Tag Archives: soldering stained glass

How to solder stained glass

How to Solder:
1 Choose a well ventilated area and a level work surface. Wear safety glasses and a work apron.
2 Plug in soldering iron (we recommend 100-watt style with built-in temperature control, chisel-style tip, and stand).
3 To wipe the tip clean while soldering, moisten a natural fiber sponge with water and place in the holder on the soldering iron stand.
4 Lay out 60/40 solder and a safety flux.
5 While the soldering iron is heating up, assemble the copper foiled pieces on the project pattern.
6 the pieces together by dabbing flux (using a cotton swab) onto the copper foil at a point where at least 2 pieces meet. Then unwind several inches of the solder wire from the spool. Grasp the soldering iron handle like a hammer, in your writing hand, and remove from the stand. Melt a small amount of solder onto the tip of the iron and apply it to the fluxed copper foil. Hold the iron tip on the copper-foil only long enough for the solder to melt onto the foil, joining the pieces together.
7 Working your way around the project, flux and tack solder all the pieces together, making sure to tack wherever 2 or more pieces join. If a piece is tacked in several spots, it will not move out of position when the finishing seam is being soldered. At regular intervals, wipe the tip of the soldering iron on the moistened sponge to remove flux residue.
8 Once all the pieces have been tacked together, the exposed copper foil must be coated with a thin, flat layer of solder. First apply flux along the entire length of a foiled seam. Then holding the soldering iron in your writing hand, place the flat side of the iron tip on the fluxed copper foil and, grasping the spool of solder in the other hand, place the end of the solder on the tip. As the solder melts, pull the tip along the seam, leaving a thin coating of solder over the foil. Fill in any gaps between the stained glass pieces with solder.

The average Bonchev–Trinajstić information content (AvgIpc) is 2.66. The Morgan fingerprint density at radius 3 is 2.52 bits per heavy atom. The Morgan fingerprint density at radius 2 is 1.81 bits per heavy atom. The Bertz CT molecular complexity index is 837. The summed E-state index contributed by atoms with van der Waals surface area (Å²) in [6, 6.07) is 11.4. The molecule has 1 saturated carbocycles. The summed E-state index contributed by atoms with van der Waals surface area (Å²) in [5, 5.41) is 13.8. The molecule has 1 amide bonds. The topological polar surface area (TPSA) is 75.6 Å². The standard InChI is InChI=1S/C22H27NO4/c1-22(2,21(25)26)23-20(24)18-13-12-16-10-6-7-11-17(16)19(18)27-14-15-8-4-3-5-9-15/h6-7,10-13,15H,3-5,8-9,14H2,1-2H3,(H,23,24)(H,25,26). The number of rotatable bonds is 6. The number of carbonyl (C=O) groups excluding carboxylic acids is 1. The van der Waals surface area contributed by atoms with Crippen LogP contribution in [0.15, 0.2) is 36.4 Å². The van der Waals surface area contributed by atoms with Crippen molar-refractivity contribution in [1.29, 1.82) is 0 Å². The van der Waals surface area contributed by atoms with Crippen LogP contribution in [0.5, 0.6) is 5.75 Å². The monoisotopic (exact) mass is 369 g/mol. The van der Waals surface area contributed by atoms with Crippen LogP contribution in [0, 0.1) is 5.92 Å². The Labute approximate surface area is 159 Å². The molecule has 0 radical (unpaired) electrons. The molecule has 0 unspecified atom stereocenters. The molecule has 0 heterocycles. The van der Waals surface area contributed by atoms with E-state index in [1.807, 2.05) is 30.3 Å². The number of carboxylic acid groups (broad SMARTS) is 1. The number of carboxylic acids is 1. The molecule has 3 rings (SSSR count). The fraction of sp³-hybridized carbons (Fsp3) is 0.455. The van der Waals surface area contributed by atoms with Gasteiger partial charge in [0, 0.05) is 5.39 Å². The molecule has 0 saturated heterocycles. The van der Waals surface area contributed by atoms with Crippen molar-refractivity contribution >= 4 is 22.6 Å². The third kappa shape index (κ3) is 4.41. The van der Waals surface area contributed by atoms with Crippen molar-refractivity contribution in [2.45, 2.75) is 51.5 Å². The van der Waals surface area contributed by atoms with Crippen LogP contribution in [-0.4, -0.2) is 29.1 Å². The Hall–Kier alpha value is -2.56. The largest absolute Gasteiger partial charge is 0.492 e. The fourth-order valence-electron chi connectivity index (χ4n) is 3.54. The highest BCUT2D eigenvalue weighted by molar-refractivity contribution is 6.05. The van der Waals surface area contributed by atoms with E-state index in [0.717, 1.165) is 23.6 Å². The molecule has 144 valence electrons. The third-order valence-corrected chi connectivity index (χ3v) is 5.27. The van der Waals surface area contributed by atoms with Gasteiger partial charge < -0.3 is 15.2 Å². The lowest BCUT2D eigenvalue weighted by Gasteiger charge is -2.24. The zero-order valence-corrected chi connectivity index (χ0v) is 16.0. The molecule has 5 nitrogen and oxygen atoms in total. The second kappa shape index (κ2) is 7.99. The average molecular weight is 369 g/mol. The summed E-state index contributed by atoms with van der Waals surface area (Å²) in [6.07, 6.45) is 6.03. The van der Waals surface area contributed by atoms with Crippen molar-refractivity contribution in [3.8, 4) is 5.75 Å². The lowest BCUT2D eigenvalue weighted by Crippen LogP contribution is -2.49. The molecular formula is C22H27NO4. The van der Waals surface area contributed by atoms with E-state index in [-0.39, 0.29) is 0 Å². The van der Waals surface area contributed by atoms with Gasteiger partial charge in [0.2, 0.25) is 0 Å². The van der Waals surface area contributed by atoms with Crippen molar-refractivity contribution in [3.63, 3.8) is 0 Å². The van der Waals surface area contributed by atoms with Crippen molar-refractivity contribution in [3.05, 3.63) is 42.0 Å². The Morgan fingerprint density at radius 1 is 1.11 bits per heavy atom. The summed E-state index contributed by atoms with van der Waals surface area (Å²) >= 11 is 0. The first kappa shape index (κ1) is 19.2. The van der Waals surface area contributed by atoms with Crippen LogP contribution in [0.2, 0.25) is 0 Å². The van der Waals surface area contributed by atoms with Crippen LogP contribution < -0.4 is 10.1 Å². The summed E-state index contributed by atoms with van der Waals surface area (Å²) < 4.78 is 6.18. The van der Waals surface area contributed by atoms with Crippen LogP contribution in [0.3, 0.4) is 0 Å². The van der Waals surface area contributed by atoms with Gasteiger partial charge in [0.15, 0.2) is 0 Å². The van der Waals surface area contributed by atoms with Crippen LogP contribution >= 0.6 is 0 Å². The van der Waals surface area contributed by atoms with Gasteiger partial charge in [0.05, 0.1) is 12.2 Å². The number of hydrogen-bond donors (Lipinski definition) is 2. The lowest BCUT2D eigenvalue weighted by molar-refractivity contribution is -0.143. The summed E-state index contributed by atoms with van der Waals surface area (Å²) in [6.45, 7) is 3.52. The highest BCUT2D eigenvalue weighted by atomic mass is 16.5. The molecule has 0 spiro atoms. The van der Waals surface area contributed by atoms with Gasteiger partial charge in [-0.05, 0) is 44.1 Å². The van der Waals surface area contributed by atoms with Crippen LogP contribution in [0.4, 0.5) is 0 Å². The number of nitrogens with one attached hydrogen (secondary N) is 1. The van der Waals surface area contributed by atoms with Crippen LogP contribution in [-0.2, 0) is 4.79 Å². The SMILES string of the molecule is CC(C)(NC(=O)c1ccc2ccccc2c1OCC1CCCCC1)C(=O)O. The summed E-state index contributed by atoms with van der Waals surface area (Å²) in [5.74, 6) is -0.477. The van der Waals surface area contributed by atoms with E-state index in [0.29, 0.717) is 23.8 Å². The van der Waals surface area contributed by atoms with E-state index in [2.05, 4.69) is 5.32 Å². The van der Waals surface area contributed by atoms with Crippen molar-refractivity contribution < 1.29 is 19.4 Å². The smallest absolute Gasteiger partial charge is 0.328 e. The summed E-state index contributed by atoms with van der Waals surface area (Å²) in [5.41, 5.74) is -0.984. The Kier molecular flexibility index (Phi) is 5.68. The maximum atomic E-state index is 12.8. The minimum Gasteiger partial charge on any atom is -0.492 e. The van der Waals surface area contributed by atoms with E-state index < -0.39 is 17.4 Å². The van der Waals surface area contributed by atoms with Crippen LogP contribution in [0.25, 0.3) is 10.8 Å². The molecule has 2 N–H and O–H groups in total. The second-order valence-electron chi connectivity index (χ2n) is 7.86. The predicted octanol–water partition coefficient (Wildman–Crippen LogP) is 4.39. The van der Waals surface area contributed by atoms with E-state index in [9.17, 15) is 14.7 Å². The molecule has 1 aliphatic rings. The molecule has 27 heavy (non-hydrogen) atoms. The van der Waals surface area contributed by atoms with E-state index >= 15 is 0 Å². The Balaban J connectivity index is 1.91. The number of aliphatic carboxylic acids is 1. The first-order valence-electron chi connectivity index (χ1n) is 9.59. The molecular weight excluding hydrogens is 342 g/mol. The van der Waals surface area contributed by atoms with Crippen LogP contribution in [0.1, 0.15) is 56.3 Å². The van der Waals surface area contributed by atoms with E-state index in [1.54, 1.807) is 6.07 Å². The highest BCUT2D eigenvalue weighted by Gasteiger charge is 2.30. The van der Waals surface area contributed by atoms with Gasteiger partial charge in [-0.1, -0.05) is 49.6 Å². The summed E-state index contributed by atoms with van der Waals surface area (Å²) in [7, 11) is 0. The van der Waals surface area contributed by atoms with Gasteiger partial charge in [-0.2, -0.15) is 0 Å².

9 gives seams a rounded and even finish. To do this reapply flux along one seam. Place the narrower side of the iron tip onto one end of the seam (the flat side will now be in a vertical position), keeping the tip in contact with the seam at all times. Holding the solder to the tip, slowly draw the iron along the length of the seam allowing the solder to build up only enough to create a slightly raised, half-round seam. When the solder begins to build up more than necessary, pull the strand of solder away from the tip. Draw the tip along the seam until the molten solder levels out more evenly. It will take a bit of practise to determine how quickly to move the iron and how much solder to apply. Because glass can crack if it is heated too much, don’t go over a solder seam too many times. Allow the area to cool while you solder another seam. Flux and bead solder the remaining seams.
10 Turn the project over and tin and bead solder each seam on the reverse side, as described in the steps above.
11 To finish the outside edges of a project that will not be utilizing a rigid metal border (zinc or lead came), flux and tin all exposed copper foil on both sides. Holding the project in a vertical position, bead the edge by applying a small amount of solder and then lifting the iron off the foil long enough for it to cool before adding more. Use a touch-and-lift motion rather than drawing the iron along the edge. This will prevent the copper foil from becoming too hot and lifting off the edges of the glass. Repeat around the outside perimeter of the project. (Other methods of finishing the outside edges will be demonstrated in various projects throughout the book.)
12 Remove excess flux residue quickly to eliminate oxidization and a tarnished look.

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